In a new job? Climbing the career ladder? If you feel like no one is taking you seriously, you should check that you’re getting these three things right.
BY ART MARKMAN
I have three kids who are all in their twenties. I remember fondly when they were in their teens, though, and each of them at different points would say, “Why don’t you treat me like an adult?” My response to them was that no adult ever needs to be asked to be treated like an adult. They command that respect by virtue of who they are.
The same thing holds true for being taken seriously at work.
Early in your career, early in your tenure with a new organization, or early in your interactions with a new customer or client, you may feel like you have difficulty being taken seriously. Start by looking a bit at your own behavior to figure out whether you are doing anything that prevents people from engaging with your contributions the way you want.
ARE YOU LISTENING?
No matter how good your ideas are, nobody will pay attention to them if you cannot present them in a way that is on-point to the people you talk to. That means you need to provide a bridge between the knowledge and concerns of others and the idea you are presenting.
The only way to determine what other people know and what they care about is to listen to them. Ask a lot of questions. Listen to the language they use to discuss key issues. Listen for the pauses in what they say to get a sense of whether there are things people are uncomfortable discussing.
Then, mirror the language other people are using as you introduce your ideas. Go out of your way to help people see how the proposals you want to make connect with what they care about. And if you can’t find any bridge between what other people care about and your ideas, then you may need to wait for another time to lay out your plans.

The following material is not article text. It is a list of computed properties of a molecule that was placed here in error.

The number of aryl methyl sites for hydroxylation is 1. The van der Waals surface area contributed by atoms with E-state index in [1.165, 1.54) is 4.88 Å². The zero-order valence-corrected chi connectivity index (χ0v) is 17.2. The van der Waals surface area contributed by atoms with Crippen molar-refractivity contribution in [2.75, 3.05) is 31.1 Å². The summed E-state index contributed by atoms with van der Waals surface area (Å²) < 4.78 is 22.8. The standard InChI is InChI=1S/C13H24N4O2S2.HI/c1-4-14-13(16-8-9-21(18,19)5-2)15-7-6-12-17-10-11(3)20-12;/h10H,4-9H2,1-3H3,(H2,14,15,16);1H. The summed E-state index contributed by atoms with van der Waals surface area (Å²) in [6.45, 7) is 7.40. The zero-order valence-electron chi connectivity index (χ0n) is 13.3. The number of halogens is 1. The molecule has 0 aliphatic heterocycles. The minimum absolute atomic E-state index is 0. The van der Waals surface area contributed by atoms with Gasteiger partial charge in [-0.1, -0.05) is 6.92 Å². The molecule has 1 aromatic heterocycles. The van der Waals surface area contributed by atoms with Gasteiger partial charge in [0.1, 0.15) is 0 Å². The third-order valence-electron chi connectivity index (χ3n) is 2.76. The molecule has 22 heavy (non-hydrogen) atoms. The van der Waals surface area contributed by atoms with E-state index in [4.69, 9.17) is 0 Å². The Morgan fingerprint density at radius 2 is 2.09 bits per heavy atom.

ARE YOU TAKING COMPLEXITY SERIOUSLY?
Another problem that can arise early on is that you may treat the problems people are grappling with too abstractly. When you first enter an organization or an engagement with a client, it is often easy to see things that are going wrong. It may seem obvious initially what the problems are and how to fix them.
Often, though, the systems that an organization has put in place reflect the need to make trade-offs among competing goals. These compromises may not allow the organization to do something optimally, but they may reflect a very good balance that resolves a number of conflicts.
Before throwing out suggestions for how to improve something, it is important to understand why things are done the way they are. If you make suggestions that don’t take the complexity of an issue into consideration, other people will assume you don’t really understand the problem (which is true). As a result, they will start to discount other things you say as well.
When you feel you have a good grasp on a situation, you can present your suggestions in a way that acknowledges the trade-offs that have to be made. Present your ideas in a way that helps people to see how they resolve conflicts in a different way that you believe to be better.
DO YOU FOLLOW THROUGH?
The best way to be taken seriously in any organization is to develop a reputation as someone who gets things done. That means that when you talk with people about plans for the future, you should take the lead on ensuring that the ideas move forward. Follow up with people to make sure that everyone knows their responsibilities. If you promised to do something by a particular time, then do it.
You don’t really need to broadcast your accomplishments. If you do what you say you are going to do, it will get noticed. Then, when you say something, people listen. They know that your words are followed by actions.
That also gains you allies around your organization. Much of what gets you taken seriously involves conversations that other people have outside of your presence in which you get mentioned. That reputation creates an orientation in other people where they already intend to take you seriously from the moment you engage with them.
It takes time to develop that reputation. You have to keep doing your work and doing it well. When you do that, though, you will find that it has been a while since you were concerned that people weren’t taking you seriously.
ABOUT THE AUTHOR
Art Markman, PhD is a professor of Psychology and Marketing at the University of Texas at Austin and Founding Director of the Program in the Human Dimensions of Organizations. Art is the author of Smart Thinking and Habits of Leadership, Smart Change, and most recently, Brain Briefs, co-authored with his “Two Guys on Your Head” co-host Bob Duke, which focuses on how you can use the science of motivation to change your behavior at work and at home.
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